Other tips : If your pic has background/foreground objects (most probably buildings), take a few test shots first. For eg, it's around 4s f8 ISO 200 for the singapore skyline from sheares bridge, if you want to take longer it will be 16s f16 ISO 200. This is slightly underexposed as it's better than overexposure, you can PS it later. Your p&s settings will be slightly different as you will use the lowest ISO (maybe 64, 100) and bigger apertures but the concept is still the same.
Careful of firework streaks burn-out due to too big an aperture. Fireworks is metered via ISO and aperture, not shutter speed. Coz fireworks move across the frame (unlike static objects like buildings). You probably will stick to base ISO as that has the lowest noise, so you need to dial in a smaller aperture if you find that it is too bright on the LCD screen. Adjust the shutter speed accordingly if you have buildings in the frame but not too much. There is no recommended settings as the brightness of fireworks also plays a huge part. But basically, a good setting to start with is f16 for ISO 200, f8 for ISO 50. f10 for ISO 100 maybe?
For advanced exposure balancing during long exposures (eg 30s), you need to use the black card method. Fix the aperture, ISO, shutter speed. Get a good exposure of the foreground/background objects eg 15s. In between shots, cover the lens with black card. You need to time it approximately on the actual exposure (time in which the card has moved out of the way). Of coz luck plays a part here too. But i think this is not so relevant for SFF since the firing ground is just concentrated at one spot. During the Esplanade opening, it was WIDE and layered (pyro both on the bridge + seperate firing sites)......you could cramp in a few sets and get an extremely grand picture. Have you seen firework pics of the sydney bridge or at HK? Both wide and layered too. Anyway, not easy to shoot too.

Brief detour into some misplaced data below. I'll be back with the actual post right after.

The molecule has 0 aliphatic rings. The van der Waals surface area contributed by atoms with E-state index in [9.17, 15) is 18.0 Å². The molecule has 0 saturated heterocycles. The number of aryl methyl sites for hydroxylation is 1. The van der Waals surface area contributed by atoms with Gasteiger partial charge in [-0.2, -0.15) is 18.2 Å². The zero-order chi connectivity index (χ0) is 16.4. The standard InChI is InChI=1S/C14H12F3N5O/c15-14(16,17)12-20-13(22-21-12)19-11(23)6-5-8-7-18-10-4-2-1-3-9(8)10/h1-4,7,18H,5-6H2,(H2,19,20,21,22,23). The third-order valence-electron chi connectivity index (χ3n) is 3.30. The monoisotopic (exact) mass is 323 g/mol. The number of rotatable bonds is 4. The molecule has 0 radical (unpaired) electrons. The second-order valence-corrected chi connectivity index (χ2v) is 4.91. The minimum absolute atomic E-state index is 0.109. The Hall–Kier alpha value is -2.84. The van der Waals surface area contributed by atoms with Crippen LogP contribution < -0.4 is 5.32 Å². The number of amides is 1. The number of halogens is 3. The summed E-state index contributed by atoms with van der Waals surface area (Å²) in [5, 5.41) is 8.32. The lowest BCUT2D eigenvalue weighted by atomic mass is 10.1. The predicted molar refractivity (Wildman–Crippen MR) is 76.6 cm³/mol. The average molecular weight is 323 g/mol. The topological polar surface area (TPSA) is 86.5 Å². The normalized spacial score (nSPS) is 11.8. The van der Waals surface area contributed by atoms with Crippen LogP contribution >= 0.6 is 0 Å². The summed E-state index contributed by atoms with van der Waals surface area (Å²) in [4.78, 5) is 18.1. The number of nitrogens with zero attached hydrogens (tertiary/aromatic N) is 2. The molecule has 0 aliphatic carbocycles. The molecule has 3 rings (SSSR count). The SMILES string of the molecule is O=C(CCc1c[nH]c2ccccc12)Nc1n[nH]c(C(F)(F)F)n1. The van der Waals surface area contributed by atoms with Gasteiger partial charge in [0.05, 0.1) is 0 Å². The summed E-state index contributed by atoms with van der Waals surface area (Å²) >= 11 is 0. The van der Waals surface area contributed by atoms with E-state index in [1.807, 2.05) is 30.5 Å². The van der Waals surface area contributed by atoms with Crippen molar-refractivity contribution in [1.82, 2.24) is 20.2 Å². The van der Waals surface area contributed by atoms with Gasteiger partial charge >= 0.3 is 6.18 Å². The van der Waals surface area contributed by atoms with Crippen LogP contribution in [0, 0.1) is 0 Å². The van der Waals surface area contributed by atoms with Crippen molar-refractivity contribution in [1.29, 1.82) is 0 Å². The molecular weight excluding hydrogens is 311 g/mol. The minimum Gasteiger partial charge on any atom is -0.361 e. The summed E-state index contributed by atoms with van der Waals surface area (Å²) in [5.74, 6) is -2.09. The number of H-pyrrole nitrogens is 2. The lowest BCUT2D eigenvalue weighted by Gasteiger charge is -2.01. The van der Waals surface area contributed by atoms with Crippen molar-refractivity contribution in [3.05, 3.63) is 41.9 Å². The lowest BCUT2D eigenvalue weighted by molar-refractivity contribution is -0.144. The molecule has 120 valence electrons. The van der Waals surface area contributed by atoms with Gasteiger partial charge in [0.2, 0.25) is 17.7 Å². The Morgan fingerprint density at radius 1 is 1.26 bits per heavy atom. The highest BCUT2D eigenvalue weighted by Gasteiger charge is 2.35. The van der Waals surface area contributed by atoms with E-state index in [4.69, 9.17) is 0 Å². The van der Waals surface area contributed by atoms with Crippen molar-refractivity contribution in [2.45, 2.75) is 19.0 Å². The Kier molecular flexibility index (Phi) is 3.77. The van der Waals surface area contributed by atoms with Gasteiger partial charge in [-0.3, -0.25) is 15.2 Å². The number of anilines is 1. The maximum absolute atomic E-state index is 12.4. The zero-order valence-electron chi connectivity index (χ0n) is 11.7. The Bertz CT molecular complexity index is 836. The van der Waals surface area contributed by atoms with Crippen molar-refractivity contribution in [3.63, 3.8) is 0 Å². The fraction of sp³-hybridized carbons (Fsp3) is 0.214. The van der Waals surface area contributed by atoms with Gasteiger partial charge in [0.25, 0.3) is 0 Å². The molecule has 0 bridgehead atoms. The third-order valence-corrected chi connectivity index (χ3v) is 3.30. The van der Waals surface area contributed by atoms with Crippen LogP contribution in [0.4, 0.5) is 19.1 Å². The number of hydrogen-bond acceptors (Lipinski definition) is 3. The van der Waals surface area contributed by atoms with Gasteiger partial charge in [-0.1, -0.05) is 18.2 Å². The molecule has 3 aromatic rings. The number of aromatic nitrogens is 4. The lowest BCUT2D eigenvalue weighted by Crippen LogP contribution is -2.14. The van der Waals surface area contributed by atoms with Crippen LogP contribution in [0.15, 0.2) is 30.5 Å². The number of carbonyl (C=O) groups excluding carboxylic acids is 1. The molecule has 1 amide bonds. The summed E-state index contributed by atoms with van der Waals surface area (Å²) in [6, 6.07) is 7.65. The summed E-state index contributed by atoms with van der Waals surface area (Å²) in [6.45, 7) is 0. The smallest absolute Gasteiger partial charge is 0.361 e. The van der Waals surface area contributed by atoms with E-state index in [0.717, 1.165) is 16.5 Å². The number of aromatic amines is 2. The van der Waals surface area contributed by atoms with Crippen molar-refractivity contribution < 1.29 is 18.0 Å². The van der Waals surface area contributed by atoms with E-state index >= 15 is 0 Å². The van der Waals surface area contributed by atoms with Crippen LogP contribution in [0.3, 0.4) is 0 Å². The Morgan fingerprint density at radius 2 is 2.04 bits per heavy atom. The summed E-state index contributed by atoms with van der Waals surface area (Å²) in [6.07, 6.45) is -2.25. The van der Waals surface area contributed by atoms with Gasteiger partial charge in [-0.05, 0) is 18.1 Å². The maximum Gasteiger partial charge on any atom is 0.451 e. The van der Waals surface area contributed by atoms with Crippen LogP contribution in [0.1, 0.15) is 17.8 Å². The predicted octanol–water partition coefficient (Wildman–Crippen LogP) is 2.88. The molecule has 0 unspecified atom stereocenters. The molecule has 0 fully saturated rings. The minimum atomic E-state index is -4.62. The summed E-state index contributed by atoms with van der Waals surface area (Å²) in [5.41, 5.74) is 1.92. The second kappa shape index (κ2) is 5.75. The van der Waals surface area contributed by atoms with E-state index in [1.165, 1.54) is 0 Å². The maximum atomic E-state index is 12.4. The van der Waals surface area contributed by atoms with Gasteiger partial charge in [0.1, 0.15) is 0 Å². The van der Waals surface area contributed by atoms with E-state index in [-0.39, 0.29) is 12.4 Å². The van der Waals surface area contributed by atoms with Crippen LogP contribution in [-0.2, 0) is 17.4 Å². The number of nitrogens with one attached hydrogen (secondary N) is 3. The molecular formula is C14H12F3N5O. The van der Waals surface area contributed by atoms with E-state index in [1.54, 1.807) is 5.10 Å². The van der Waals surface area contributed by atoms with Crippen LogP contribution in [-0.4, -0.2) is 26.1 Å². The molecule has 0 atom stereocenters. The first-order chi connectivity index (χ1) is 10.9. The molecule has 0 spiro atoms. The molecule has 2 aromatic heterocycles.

If your p&s has manual focus, use it. Set it to 1 or 2 notches below infinity. Practise during daytime to see what setting is sharp. Set manual WB too, try not to leave it in auto (you can use the test shots)
Having a wide angle adaptor increases your chance too. In 35mm terms, 24mm is about the bare minimum.....unless you are really far away, which is impossible in Singapore because it is so cramped here. 18mm is good. Unless you are going close up on the shots....but usually people's preferences is more on wide. It is ok to take a few shots at 50mm or so, but not too much. It's pretty difficult to setup to zoom on tripod, you don't know where exactly the blooms will appear right?
A good fireworks photog check his site first. A really stupid way to take pictures is being downwind. Not much is mentioned about this, but this is a technique by itself. Then you kick yourself for spending 3 hours chopping place and all your pics sucks. Check the weather service too, www.nea.gov.sg, under weather link. Plan it before confirming wind direction at the actual location. Do your homework first.
2nd August 2004, 09:14 PM